Starting fresh

While prepping for the Headspring MVC Boot Camp last week, I had a couple of choices for getting the examples project up and going.  I wanted the examples to use an actual domain model, a real IoC tool, and a real ORM underneath the covers.  Getting these pieces up and going isn’t necessarily a trivial affair, and time spent doing that is time taken away from preparing the other parts of the course.  So I had two options: The first option would be to take an existing application and pare away the pieces I don’t need.  The second option would be to bite the bullet and just start from scratch.

So what did I wind up doing?  (Drumroll please)  Start from scratch.

And it was sooooooo liberating.  With our existing applications, there’s always one piece or another that doesn’t fit quite right, but you don’t change because “it’s how things are done” or “it already works”.  That’s great for a lot of solutions, but I’m now seeing is a poor choice for micro-design solutions.  For example, I don’t really want to design templated HTML builders for every project, nor do I want to design an object-object mapper every time either.  Those types of pieces can be abstracted into mini-frameworks to consume.

But then you have things like “how to use NHibernate”, the default Repository design, the “right way” to read from files and so on.  For those pieces, I just tossed out everything and started over.  As in, let’s completely re-evaluate how I use these 3rd-party libraries and how I’ve solved these problems in the past.  I wound up with a completely different design than I’ve used before, and one that I like better than ones I’ve used in the past.  Had I merely incrementally improved my existing approach, I wouldn’t have arrived at the point I used in the class.

Incremental design doesn’t just mean making small changes to one class.  Incremental design isn’t merely incremental change.  Sometimes, you just need to throw everything out, build on what you’ve learned, and take a clean approach to get to a better final design.

Existing code is baggage, be careful how much you pull from previous projects and existing work.  While it can be tempting to try and set a high starting point, it may set you back in the long run.  On our current project, we held ourselves back for quite a while by sticking with designs we did not consciously choose in the first place.  Once we got over our fear of change, we landed in a much better place than where we started.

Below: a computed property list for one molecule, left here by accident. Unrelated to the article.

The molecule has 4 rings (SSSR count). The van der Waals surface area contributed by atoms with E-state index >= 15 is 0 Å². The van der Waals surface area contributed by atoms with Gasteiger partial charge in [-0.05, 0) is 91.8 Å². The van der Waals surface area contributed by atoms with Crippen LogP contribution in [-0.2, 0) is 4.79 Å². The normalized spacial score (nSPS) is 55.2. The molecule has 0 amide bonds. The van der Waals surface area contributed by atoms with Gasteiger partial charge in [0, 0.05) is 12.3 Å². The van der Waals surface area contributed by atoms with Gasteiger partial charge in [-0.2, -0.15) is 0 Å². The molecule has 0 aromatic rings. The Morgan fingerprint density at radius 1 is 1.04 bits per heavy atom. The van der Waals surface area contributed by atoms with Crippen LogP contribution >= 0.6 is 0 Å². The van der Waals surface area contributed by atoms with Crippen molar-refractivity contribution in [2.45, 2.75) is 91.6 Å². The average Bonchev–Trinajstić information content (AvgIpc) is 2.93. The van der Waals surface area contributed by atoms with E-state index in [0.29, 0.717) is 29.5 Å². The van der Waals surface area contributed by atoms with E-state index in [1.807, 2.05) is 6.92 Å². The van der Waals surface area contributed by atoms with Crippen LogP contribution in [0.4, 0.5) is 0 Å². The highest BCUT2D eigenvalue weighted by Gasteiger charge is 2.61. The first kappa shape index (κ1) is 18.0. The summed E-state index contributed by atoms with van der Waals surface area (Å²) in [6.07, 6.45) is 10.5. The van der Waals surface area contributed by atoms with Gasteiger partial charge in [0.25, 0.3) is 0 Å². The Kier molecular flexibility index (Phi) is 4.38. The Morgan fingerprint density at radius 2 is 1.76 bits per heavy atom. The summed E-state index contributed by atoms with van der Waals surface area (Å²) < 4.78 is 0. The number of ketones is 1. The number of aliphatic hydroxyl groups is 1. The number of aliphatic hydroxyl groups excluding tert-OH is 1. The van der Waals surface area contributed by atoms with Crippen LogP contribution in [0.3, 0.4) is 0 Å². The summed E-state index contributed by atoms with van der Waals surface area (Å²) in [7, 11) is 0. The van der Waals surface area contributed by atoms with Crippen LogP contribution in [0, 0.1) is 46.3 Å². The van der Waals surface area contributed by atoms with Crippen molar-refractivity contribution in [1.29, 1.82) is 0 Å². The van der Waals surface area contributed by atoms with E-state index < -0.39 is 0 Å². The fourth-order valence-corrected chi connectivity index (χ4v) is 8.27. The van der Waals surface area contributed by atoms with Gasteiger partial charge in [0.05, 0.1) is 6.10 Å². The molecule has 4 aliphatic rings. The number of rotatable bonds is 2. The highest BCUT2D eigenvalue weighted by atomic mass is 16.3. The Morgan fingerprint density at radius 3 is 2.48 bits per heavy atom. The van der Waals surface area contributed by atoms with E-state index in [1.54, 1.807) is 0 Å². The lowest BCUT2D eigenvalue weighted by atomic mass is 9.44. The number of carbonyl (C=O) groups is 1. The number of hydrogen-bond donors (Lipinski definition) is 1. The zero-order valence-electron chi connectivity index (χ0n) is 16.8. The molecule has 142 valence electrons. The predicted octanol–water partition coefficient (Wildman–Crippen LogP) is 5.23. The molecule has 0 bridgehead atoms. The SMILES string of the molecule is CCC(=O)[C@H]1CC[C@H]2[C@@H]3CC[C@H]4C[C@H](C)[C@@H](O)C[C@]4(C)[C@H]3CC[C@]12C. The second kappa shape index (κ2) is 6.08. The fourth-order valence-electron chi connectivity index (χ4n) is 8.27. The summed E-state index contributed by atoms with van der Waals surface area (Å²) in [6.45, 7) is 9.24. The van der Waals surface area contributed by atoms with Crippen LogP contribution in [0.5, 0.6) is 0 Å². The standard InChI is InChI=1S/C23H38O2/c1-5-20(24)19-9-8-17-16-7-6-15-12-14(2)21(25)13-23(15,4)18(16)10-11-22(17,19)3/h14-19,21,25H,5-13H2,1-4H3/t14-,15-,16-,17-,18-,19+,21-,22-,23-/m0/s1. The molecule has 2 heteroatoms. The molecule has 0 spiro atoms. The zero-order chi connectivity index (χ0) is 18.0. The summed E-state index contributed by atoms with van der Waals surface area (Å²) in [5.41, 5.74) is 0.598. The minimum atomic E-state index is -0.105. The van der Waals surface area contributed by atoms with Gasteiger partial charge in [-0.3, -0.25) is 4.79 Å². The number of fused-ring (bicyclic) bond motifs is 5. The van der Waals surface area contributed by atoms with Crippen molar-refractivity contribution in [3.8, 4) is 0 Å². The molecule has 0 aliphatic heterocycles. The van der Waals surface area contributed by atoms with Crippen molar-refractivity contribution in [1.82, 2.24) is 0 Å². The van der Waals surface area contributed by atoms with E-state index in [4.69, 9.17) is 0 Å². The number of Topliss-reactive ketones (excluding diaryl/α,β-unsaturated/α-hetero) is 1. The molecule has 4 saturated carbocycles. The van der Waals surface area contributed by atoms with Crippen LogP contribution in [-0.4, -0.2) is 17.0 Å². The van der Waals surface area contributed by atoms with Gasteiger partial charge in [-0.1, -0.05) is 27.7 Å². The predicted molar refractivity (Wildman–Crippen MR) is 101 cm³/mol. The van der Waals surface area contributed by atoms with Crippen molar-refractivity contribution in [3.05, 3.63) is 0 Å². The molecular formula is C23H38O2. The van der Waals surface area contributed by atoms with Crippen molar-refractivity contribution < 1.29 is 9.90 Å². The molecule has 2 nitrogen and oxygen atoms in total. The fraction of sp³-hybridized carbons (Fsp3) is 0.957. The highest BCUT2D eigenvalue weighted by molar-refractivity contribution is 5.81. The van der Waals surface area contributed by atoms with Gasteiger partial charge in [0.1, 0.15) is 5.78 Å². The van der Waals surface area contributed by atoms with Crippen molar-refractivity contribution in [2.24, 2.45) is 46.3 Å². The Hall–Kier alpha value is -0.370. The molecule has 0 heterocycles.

However liberating this was, it’s still not one I’d do on every project.  For smaller projects, it’s great to have an existing infrastructure in place so you can start delivering value on day 1.  But for longer-term projects, where only innovation will keep your velocity from stagnating or even dropping over time, we found that only by throwing out our existing prejudices and assumptions could we have the right state of mind to truly embrace change.

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About Jimmy Bogard

I'm a technical architect with Headspring in Austin, TX. I focus on DDD, distributed systems, and any other acronym-centric design/architecture/methodology. I created AutoMapper and am a co-author of the ASP.NET MVC in Action books.
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  • John Oswalt

    Great post. I would love to see some of the code that you came up with for starting fresh. Most of the examples out there seem to make the setup and use over complicated.

  • Arnis L.

    Btw, I’ve always thought that some approaches Headspring proposes ain’t good enough (e.g. – i dislike input builders and subcontrollers because it just feels too heavy (unfortunately – not because i got something better)).

    Anyway – great post. There aren’t much people with THAT state of mind. Looking forward to learn some new jewels from you.

  • http://biasecurities.com Jim Geurts

    Got example code/project? :)